"It is forbidden in Islam," said Muhamed Mursal, a Muslim cabdriver in Minneapolis-St. Paul, "to carry alcohol." According to an AP dispatch in Sunday's New York Times, he didn't mean his own. He's presumably religious. So he abstains. What he means is that he won't accept passengers who he suspects are carrying liquor. How will he know? Will
he ask his passengers to unpack their baggage? He does pick up his fares at the international airport, after all. Why not?
This is another battle in the culture wars between a liberal society and Islam. The Times tells us that there are hundreds of Muslim cabbies in the Twin Cities who simply won't take people traveling with any kind of booze. So this is not a small matter. The authorities have proposed that cabbies offended by hooch should put a special light on their cars that will signal the potential rider who is carrying a brew that he or she is not wanted. But taxi drivers are licensed public servants. Why should anybody, other than, let's say, someone totally sotted, be denied such a routine service? This is a slippery slope.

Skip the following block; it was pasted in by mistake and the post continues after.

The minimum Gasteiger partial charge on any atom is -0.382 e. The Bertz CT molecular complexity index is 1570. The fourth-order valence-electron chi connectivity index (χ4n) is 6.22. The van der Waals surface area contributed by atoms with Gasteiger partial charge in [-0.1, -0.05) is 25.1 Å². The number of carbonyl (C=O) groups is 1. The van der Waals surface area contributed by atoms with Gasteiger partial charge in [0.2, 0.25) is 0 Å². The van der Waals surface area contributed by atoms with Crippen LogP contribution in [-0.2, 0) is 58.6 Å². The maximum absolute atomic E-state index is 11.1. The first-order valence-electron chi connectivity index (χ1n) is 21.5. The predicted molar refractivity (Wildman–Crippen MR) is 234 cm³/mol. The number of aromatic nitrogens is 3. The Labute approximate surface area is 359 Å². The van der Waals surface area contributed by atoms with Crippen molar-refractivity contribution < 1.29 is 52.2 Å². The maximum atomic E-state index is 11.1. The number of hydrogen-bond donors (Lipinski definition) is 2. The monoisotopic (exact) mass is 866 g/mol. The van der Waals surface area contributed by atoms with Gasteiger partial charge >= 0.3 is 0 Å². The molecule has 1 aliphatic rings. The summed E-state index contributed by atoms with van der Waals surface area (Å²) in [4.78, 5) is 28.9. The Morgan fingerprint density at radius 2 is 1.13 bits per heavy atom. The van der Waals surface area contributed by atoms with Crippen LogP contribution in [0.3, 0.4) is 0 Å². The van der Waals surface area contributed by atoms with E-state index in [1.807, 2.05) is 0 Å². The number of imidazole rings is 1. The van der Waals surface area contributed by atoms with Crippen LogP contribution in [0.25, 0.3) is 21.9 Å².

Muslim cab drivers may soon be offended by women wearing short skirts or being a bit too décolléte. Then you will find that emergency room physicians won't treat Muslim patients. Or lawyers won't serve them. Or real estate agents won't sell to them. In a liberal society one cannot dictate and should not be able to dictate one's own religious practice to others. This means that one cannot refuse to perform quotidian service vouched for by the state to anyone who is not breaking the law.